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Got Interest Rate thread

889 posts in this topic

Macrobusiness has been saying' next move is ... down.   

The banking commission's revealed shenanigans suggest we're coming into tighter credit for housing.   Should be interesting!

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We know rates will rise eventually.  And your chart shows NOW might be the start of this whole new trend that we havent seen since 1970s

Exciting times!  Lessons from the 70s:

wages didnt keep up with inflation as well but commodities did. House prices came down in switzerland (in real terms)  as rates rose.

 

 

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australias banks are fully in real estate

you guys should start banking elsewhere, spread your risk!!!

look for banks who lend mostly to mining companies in the west, as mining should improve from now on.

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2 hours ago, Swaize said:

australias banks are fully in real estate

you guys should start banking elsewhere, spread your risk!!!

look for banks who lend mostly to mining companies in the west, as mining should improve from now on.

I'd guess that all our banks are heavily invested in the local RE market.

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12 hours ago, Swaize said:

maby theres one local to Perth?

 

according to this:

https://reiwa.com.au/the-wa-market/perth-metro/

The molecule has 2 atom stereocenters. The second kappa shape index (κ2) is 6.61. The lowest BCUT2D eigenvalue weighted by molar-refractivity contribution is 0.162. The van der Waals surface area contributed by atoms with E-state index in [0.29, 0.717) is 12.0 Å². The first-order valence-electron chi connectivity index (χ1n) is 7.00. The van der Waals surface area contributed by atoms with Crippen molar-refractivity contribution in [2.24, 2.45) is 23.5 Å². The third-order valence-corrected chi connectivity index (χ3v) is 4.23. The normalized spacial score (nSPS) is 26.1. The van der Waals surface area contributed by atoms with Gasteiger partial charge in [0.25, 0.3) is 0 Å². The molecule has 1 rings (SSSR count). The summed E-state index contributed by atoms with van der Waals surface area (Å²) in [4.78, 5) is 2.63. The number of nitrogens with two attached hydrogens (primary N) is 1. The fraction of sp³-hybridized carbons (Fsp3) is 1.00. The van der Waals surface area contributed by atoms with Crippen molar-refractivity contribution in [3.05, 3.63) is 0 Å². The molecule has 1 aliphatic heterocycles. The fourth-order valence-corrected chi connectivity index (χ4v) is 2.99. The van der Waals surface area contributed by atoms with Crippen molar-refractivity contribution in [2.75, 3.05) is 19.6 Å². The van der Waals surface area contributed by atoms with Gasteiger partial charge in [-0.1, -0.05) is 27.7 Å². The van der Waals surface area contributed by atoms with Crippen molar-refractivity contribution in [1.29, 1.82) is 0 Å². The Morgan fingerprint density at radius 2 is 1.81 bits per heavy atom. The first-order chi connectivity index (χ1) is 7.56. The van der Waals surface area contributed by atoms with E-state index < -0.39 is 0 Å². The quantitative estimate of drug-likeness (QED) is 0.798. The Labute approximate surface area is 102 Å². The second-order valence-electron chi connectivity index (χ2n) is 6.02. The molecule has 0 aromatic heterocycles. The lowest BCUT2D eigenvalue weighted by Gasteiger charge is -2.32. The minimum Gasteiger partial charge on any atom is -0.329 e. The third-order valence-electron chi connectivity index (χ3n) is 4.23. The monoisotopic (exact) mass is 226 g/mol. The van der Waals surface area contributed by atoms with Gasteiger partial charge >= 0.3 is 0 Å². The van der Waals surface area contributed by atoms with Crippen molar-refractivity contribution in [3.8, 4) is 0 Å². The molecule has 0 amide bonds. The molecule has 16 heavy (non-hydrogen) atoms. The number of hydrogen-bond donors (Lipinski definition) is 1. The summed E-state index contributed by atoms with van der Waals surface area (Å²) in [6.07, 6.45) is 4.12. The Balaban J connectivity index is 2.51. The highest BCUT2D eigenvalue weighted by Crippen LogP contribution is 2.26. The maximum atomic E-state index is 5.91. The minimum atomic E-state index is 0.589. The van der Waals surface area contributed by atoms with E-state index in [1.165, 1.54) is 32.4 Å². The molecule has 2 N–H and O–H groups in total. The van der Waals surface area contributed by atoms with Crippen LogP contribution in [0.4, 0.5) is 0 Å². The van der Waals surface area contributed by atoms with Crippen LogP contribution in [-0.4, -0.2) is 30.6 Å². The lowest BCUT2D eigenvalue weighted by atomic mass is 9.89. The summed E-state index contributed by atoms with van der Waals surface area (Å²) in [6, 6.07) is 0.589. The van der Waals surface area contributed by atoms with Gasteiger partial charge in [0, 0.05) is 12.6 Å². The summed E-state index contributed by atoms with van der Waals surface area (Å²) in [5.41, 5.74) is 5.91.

perth real estate peaked longtime ago and isnt in a bubble  therefore the banks should be safe

Most banks are owned by the top 4 banks in the country. So if there is a country wide drop in prices, they're all affected.

Perth based financial institutions would not be big and better hope for commodity prices to pick up as their books would be full of mortgages started whilst the boom was on.

Their saving grace is that, unlike the US, owners cannot just return the house keys and walk away from the home loan.

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On 6.5.2018 at 1:00 AM, cobran20 said:

 their books would be full of mortgages started whilst the boom was on.

Their saving grace is that, unlike the US, owners cannot just return the house keys and walk away from the home loan.

WHAT you can actually walk away from a house by just leaving and the bank has to take it back and you dont owe anything anymore??  even if the house value is lower than what is owed (due to prices that fell)

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3 hours ago, Swaize said:

WHAT you can actually walk away from a house by just leaving and the bank has to take it back and you dont owe anything anymore??  even if the house value is lower than what is owed (due to prices that fell)

That is the case in 11 out of 50 US states - known as non recourse lending. Lenders can pursue borrowers for the shortfall between what they get for the house and the amount owed in the other states. 

So the assertion that " Their saving grace is that, unlike the US, owners cannot just return the house keys and walk away from the home loan. " is mostly not true because:

  • In 78% of American states it's a false statement.
  • In most cases (both here and the USA) where the banks sells a house for less than what is owed on it there is little other assets owned by the borrower that can be chased by the bank.

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3 hours ago, zaph said: